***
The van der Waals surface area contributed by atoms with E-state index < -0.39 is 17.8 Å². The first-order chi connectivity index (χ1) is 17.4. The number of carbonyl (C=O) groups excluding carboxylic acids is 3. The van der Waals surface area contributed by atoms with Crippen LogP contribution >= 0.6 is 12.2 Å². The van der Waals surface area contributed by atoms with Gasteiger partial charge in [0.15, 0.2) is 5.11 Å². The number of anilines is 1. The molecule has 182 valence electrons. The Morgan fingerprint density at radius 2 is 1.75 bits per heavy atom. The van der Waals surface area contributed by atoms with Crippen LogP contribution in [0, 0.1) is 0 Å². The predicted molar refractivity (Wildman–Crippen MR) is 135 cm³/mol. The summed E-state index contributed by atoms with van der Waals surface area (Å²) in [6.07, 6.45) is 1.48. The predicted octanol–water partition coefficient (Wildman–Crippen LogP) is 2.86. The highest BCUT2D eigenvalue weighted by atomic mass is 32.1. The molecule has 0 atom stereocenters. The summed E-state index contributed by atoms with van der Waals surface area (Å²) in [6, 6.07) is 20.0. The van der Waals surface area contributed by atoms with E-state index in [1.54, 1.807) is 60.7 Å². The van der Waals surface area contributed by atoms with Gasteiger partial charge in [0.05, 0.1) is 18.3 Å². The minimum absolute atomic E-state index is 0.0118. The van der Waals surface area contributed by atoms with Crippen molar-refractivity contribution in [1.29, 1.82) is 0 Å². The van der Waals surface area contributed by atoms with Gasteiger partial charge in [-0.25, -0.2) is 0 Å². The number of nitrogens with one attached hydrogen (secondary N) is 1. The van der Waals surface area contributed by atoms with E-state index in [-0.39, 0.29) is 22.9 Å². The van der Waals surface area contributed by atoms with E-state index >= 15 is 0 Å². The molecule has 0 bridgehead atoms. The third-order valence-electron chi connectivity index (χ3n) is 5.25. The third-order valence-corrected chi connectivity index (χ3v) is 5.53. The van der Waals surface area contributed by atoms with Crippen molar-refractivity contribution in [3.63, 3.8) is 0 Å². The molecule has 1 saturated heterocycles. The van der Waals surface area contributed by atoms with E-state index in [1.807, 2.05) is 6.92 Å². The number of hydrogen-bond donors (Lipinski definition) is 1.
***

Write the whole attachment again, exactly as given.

The van der Waals surface area contributed by atoms with E-state index < -0.39 is 17.8 Å². The first-order chi connectivity index (χ1) is 17.4. The number of carbonyl (C=O) groups excluding carboxylic acids is 3. The van der Waals surface area contributed by atoms with Crippen LogP contribution >= 0.6 is 12.2 Å². The van der Waals surface area contributed by atoms with Gasteiger partial charge in [0.15, 0.2) is 5.11 Å². The number of anilines is 1. The molecule has 182 valence electrons. The Morgan fingerprint density at radius 2 is 1.75 bits per heavy atom. The van der Waals surface area contributed by atoms with Crippen LogP contribution in [0, 0.1) is 0 Å². The predicted molar refractivity (Wildman–Crippen MR) is 135 cm³/mol. The summed E-state index contributed by atoms with van der Waals surface area (Å²) in [6.07, 6.45) is 1.48. The predicted octanol–water partition coefficient (Wildman–Crippen LogP) is 2.86. The highest BCUT2D eigenvalue weighted by atomic mass is 32.1. The molecule has 0 atom stereocenters. The summed E-state index contributed by atoms with van der Waals surface area (Å²) in [6, 6.07) is 20.0. The van der Waals surface area contributed by atoms with E-state index in [1.54, 1.807) is 60.7 Å². The van der Waals surface area contributed by atoms with Gasteiger partial charge in [0.05, 0.1) is 18.3 Å². The minimum absolute atomic E-state index is 0.0118. The van der Waals surface area contributed by atoms with Crippen molar-refractivity contribution in [1.29, 1.82) is 0 Å². The van der Waals surface area contributed by atoms with Gasteiger partial charge in [-0.25, -0.2) is 0 Å². The number of nitrogens with one attached hydrogen (secondary N) is 1. The van der Waals surface area contributed by atoms with E-state index in [-0.39, 0.29) is 22.9 Å². The van der Waals surface area contributed by atoms with E-state index >= 15 is 0 Å². The molecule has 0 bridgehead atoms. The third-order valence-electron chi connectivity index (χ3n) is 5.25. The third-order valence-corrected chi connectivity index (χ3v) is 5.53. The van der Waals surface area contributed by atoms with Crippen molar-refractivity contribution in [3.63, 3.8) is 0 Å². The molecule has 1 saturated heterocycles. The van der Waals surface area contributed by atoms with E-state index in [1.807, 2.05) is 6.92 Å². The number of hydrogen-bond donors (Lipinski definition) is 1.